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D'Angelo v. State Board for Professional Medical Conduct

State of New York Supreme Court, Appellate Division Third Judicial Department


October 22, 2009

IN THE MATTER OF CARMEN D'ANGELO, PETITIONER,
v.
STATE BOARD FOR PROFESSIONAL MEDICAL CONDUCT, RESPONDENT.

The opinion of the court was delivered by: Spain, J.

MEMORANDUM AND JUDGMENT

Calendar Date: September 14, 2009

Before: Mercure, J.P., Spain, Malone Jr., Kavanagh and McCarthy, JJ.

Proceeding pursuant to CPLR article 78 (initiated in this Court pursuant to Public Health Law § 230-c [5]) to review a determination of a Hearing Committee of respondent which revoked petitioner's license to practice medicine in New York.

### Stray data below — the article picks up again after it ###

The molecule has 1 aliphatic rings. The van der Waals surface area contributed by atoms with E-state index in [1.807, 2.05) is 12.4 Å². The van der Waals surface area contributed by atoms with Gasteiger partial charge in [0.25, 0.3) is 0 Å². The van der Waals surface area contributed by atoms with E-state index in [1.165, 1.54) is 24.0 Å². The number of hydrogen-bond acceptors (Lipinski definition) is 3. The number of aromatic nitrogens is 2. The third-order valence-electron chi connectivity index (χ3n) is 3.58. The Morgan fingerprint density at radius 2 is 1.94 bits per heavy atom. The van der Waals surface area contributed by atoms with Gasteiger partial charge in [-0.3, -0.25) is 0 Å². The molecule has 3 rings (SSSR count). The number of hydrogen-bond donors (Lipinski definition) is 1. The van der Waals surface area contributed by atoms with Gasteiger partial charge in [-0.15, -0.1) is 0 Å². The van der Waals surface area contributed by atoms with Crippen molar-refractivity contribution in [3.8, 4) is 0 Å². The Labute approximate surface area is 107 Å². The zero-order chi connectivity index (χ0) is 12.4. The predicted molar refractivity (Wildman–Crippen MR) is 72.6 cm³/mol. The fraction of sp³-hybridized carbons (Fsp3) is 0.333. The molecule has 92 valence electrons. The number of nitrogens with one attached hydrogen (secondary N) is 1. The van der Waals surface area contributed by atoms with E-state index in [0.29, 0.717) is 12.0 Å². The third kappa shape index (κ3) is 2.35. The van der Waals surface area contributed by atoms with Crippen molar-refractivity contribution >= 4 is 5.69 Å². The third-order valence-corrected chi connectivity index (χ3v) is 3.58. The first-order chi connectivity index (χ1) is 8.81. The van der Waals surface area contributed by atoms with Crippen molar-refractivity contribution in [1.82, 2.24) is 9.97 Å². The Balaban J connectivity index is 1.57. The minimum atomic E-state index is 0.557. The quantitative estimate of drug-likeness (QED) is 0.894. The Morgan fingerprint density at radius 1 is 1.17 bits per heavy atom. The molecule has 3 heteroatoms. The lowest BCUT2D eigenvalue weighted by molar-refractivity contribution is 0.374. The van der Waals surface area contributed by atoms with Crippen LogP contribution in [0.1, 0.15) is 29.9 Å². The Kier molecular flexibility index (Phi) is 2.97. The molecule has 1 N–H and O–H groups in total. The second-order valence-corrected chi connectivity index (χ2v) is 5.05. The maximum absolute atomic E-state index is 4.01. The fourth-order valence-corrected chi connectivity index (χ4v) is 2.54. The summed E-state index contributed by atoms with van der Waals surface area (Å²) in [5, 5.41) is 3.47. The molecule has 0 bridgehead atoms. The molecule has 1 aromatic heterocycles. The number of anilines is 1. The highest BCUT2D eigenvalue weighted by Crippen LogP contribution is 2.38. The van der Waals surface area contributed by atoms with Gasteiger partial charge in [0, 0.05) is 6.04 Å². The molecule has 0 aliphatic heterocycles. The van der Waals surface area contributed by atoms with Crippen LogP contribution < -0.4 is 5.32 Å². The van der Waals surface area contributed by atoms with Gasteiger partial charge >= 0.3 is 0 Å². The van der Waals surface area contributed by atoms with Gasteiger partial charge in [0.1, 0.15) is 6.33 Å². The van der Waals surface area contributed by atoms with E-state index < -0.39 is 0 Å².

A Hearing Committee of respondent sustained 28 of 48 charges of professional misconduct against petitioner, a physician licensed to practice internal medicine in New York, involving eight specific patients (hereinafter patients A through H). The sustained charges were engaging in conduct that evidences moral unfitness to practice medicine (see Education Law § 6530 [20]), engaging in conduct that willfully harasses, abuses or intimidates a patient (see Education Law § 6530 [31]), practicing medicine with gross negligence (see Education Law § 6530 [4]), practicing medicine with negligence on more than one occasion (see Education Law § 6530 [3]), and failing to maintain accurate medical records (see Education Law § 6530 [32]). Based on these findings, the Hearing Committee determined that petitioner's license to practice medicine should be revoked (see Public Health Law § 230 [10] [c]-[h]). Petitioner thereafter commenced this proceeding challenging that determination. We now confirm.